City to test green-light project for emergency vehicles
The City of Winnipeg will soon test a system that lets ambulances and fire trucks trigger green lights to help them reach an emergency faster.
The city is seeking a contractor to conduct a one-year “small-scale” pilot project involving some intersections, a new request for proposals reveals.
Coun. John Orlikow, chairman of council’s community services committee, said the technology is an important piece of ensuring critical response times are as quick as possible.
“The sooner we get there, the more lives we save. It’s that simple,” said Orlikow.
If the pilot is deemed a success, a second phase could involve citywide implementation of the system across all signalized intersections, according to the request for proposals. The document says the contractor should prepare a pilot project for 10 intersections and 130 emergency vehicles that can be expanded.
Such systems work by pre-empting the normal operation of traffic signals when an emergency vehicle approaches with its lights and sirens activated. Turning on the lights and sirens would automatically send the vehicle’s GPS location to a system at Winnipeg’s traffic control centre. That system would determine the intersection that needs to be adjusted and override normal light timings to trigger a green light.
In November, the city received a MORR Transportation Consulting report that noted such a system could cut some Winnipeg response times by about 20 per cent.
In 2022, a transport ambulance and crew reached a patient in a life-threatening emergency within 19.67 minutes, 90 per cent of the time, up from 16.27 minutes in 2021, 14.93 minutes in 2020 and 14.27 minutes in 2019, WFPS data shows. The wait well exceeds an eight-minute, 59-second target. However, WFPS has stressed firefighter-paramedics still arrive on scene quickly, which allowed an emergency responder to reach a patient within 8.95 minutes, 90 per cent of the time in 2022 for the most serious calls.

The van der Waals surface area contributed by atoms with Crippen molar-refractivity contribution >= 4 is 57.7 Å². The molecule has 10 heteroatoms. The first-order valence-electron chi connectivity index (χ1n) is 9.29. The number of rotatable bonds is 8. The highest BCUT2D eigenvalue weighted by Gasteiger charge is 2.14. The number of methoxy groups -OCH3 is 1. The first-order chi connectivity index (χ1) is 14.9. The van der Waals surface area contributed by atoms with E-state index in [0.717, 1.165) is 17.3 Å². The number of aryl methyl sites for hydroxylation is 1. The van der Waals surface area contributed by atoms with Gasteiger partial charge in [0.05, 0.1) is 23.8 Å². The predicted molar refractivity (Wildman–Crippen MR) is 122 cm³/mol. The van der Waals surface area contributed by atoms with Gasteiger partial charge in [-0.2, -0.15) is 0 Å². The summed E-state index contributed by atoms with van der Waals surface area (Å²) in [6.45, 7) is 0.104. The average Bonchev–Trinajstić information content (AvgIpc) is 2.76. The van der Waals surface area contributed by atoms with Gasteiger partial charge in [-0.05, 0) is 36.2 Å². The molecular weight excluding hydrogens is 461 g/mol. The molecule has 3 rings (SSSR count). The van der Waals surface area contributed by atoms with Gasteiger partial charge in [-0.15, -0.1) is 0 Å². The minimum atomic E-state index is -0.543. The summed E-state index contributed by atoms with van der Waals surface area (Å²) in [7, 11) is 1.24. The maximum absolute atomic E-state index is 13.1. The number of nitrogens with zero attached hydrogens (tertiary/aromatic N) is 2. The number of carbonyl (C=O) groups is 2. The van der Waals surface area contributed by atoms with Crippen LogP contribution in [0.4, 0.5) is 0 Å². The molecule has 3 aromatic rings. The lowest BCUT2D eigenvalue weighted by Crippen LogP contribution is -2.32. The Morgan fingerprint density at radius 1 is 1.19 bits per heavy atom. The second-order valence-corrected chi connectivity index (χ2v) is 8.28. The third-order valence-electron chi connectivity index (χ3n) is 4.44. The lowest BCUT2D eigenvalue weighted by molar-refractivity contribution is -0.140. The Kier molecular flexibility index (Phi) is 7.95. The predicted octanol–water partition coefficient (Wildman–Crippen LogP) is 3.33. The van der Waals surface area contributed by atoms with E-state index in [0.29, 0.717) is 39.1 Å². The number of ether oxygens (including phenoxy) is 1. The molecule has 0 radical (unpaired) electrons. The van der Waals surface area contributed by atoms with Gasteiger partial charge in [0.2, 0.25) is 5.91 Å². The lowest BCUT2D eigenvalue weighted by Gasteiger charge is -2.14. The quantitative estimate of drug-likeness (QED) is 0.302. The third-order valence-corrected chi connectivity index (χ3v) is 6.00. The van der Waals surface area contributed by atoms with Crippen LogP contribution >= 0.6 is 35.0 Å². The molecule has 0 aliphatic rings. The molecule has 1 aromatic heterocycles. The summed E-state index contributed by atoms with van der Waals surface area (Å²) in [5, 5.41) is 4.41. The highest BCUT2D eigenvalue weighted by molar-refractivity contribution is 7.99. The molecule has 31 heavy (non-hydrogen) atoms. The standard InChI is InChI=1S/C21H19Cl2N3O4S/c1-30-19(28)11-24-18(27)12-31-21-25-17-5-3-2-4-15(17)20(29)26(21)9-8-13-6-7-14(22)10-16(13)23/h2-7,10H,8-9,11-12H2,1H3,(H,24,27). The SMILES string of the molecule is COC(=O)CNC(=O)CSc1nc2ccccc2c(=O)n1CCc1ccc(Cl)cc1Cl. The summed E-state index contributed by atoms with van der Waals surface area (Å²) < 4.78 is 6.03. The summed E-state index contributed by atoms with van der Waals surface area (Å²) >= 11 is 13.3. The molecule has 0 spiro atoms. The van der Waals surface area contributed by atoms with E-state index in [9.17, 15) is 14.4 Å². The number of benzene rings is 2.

Changing signals to speed up response times would come with a cost.
MORR estimated adding emergency vehicle pre-emption could cost between $80,000 and $930,000 per year, depending on the technology chosen.
Orlikow noted Winnipeg Fire Paramedic Service has long deemed pre-emption a critical piece of its council-approved strategic plan, which calls to eventually reduce the number of local fire paramedic stations to 24 from 30.
“It’s being driven by the fact that Winnipeg’s growing and we have some old fire stations that need to be relocated,” he said.
Coun. Sherri Rollins, chairwoman of the property and development committee, also stressed the change must be put in place to complete the strategic plan.
“I can’t move forward with eliminating stations when the traffic pre-emption isn’t (ensuring) that we can get to (emergencies) in time. So, it’s a vital piece of data to assess what are implied as the next steps… Traffic pre-emption is literally making sure that ambulances and fire trucks are greenlighted to (emergencies),” said Rollins.
In an emailed statement, a WFPS spokesperson said the pilot program would be added strategically to roads frequently used by emergency crews “so we can test the technology and see what impacts (there are) to traffic and response times.”
The spokesperson said the city plans to start the pilot project “later this year.”
Bids for the work will be accepted until June 28, 2023.
Born and raised in Winnipeg, Joyanne loves to tell the stories of this city, especially when politics is involved. Joyanne became the city hall reporter for the Winnipeg Free Press in early 2020.
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